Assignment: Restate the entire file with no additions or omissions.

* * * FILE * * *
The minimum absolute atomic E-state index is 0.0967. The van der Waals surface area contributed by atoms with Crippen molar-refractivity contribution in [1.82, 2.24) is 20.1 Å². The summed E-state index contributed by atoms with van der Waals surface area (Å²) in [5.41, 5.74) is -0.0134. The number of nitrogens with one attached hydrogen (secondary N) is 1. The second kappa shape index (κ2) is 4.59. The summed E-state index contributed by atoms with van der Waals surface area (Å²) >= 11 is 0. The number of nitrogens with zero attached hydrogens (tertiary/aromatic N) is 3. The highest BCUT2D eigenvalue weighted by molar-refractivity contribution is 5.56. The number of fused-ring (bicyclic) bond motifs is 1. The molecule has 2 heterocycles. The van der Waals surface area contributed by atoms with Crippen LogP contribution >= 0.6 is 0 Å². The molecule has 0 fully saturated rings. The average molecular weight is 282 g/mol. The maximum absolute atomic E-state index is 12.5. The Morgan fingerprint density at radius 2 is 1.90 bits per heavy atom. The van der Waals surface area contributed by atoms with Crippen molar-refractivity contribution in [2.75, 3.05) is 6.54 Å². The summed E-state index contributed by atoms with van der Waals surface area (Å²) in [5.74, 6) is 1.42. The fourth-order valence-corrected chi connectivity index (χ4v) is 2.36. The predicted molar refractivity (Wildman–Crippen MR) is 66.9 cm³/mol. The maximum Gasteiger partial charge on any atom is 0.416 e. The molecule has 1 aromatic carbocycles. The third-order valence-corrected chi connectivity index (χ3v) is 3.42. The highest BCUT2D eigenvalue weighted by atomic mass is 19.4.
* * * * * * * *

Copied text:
The minimum absolute atomic E-state index is 0.0967. The van der Waals surface area contributed by atoms with Crippen molar-refractivity contribution in [1.82, 2.24) is 20.1 Å². The summed E-state index contributed by atoms with van der Waals surface area (Å²) in [5.41, 5.74) is -0.0134. The number of nitrogens with one attached hydrogen (secondary N) is 1. The second kappa shape index (κ2) is 4.59. The summed E-state index contributed by atoms with van der Waals surface area (Å²) >= 11 is 0. The number of nitrogens with zero attached hydrogens (tertiary/aromatic N) is 3. The highest BCUT2D eigenvalue weighted by molar-refractivity contribution is 5.56. The number of fused-ring (bicyclic) bond motifs is 1. The molecule has 2 heterocycles. The van der Waals surface area contributed by atoms with Crippen LogP contribution >= 0.6 is 0 Å². The molecule has 0 fully saturated rings. The average molecular weight is 282 g/mol. The maximum absolute atomic E-state index is 12.5. The Morgan fingerprint density at radius 2 is 1.90 bits per heavy atom. The van der Waals surface area contributed by atoms with Crippen molar-refractivity contribution in [2.75, 3.05) is 6.54 Å². The summed E-state index contributed by atoms with van der Waals surface area (Å²) in [5.74, 6) is 1.42. The fourth-order valence-corrected chi connectivity index (χ4v) is 2.36. The predicted molar refractivity (Wildman–Crippen MR) is 66.9 cm³/mol. The maximum Gasteiger partial charge on any atom is 0.416 e. The molecule has 1 aromatic carbocycles. The third-order valence-corrected chi connectivity index (χ3v) is 3.42. The highest BCUT2D eigenvalue weighted by atomic mass is 19.4.